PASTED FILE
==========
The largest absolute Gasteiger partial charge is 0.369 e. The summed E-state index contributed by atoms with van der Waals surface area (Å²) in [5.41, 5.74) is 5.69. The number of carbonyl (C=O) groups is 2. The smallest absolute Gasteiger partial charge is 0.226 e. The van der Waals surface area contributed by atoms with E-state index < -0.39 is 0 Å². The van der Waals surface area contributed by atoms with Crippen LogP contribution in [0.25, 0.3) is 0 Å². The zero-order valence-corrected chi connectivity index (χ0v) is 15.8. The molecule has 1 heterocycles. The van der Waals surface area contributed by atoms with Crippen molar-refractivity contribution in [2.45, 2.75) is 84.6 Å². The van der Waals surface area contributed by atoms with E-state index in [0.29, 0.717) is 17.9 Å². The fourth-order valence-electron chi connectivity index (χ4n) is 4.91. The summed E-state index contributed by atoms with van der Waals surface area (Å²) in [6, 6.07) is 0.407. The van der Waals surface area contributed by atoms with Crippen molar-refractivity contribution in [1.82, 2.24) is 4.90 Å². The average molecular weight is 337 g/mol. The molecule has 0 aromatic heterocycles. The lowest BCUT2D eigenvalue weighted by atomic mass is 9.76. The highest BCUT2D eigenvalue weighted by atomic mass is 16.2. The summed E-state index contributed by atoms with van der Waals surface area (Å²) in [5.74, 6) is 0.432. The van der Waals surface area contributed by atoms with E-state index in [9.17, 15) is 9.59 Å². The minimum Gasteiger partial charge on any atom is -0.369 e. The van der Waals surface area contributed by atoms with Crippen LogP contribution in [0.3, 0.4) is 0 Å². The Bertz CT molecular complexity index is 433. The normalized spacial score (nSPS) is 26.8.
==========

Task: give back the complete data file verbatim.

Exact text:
The largest absolute Gasteiger partial charge is 0.369 e. The summed E-state index contributed by atoms with van der Waals surface area (Å²) in [5.41, 5.74) is 5.69. The number of carbonyl (C=O) groups is 2. The smallest absolute Gasteiger partial charge is 0.226 e. The van der Waals surface area contributed by atoms with E-state index < -0.39 is 0 Å². The van der Waals surface area contributed by atoms with Crippen LogP contribution in [0.25, 0.3) is 0 Å². The zero-order valence-corrected chi connectivity index (χ0v) is 15.8. The molecule has 1 heterocycles. The van der Waals surface area contributed by atoms with Crippen molar-refractivity contribution in [2.45, 2.75) is 84.6 Å². The van der Waals surface area contributed by atoms with E-state index in [0.29, 0.717) is 17.9 Å². The fourth-order valence-electron chi connectivity index (χ4n) is 4.91. The summed E-state index contributed by atoms with van der Waals surface area (Å²) in [6, 6.07) is 0.407. The van der Waals surface area contributed by atoms with Crippen molar-refractivity contribution in [1.82, 2.24) is 4.90 Å². The average molecular weight is 337 g/mol. The molecule has 0 aromatic heterocycles. The lowest BCUT2D eigenvalue weighted by atomic mass is 9.76. The highest BCUT2D eigenvalue weighted by atomic mass is 16.2. The summed E-state index contributed by atoms with van der Waals surface area (Å²) in [5.74, 6) is 0.432. The van der Waals surface area contributed by atoms with E-state index in [9.17, 15) is 9.59 Å². The minimum Gasteiger partial charge on any atom is -0.369 e. The van der Waals surface area contributed by atoms with Crippen LogP contribution in [0.3, 0.4) is 0 Å². The Bertz CT molecular complexity index is 433. The normalized spacial score (nSPS) is 26.8.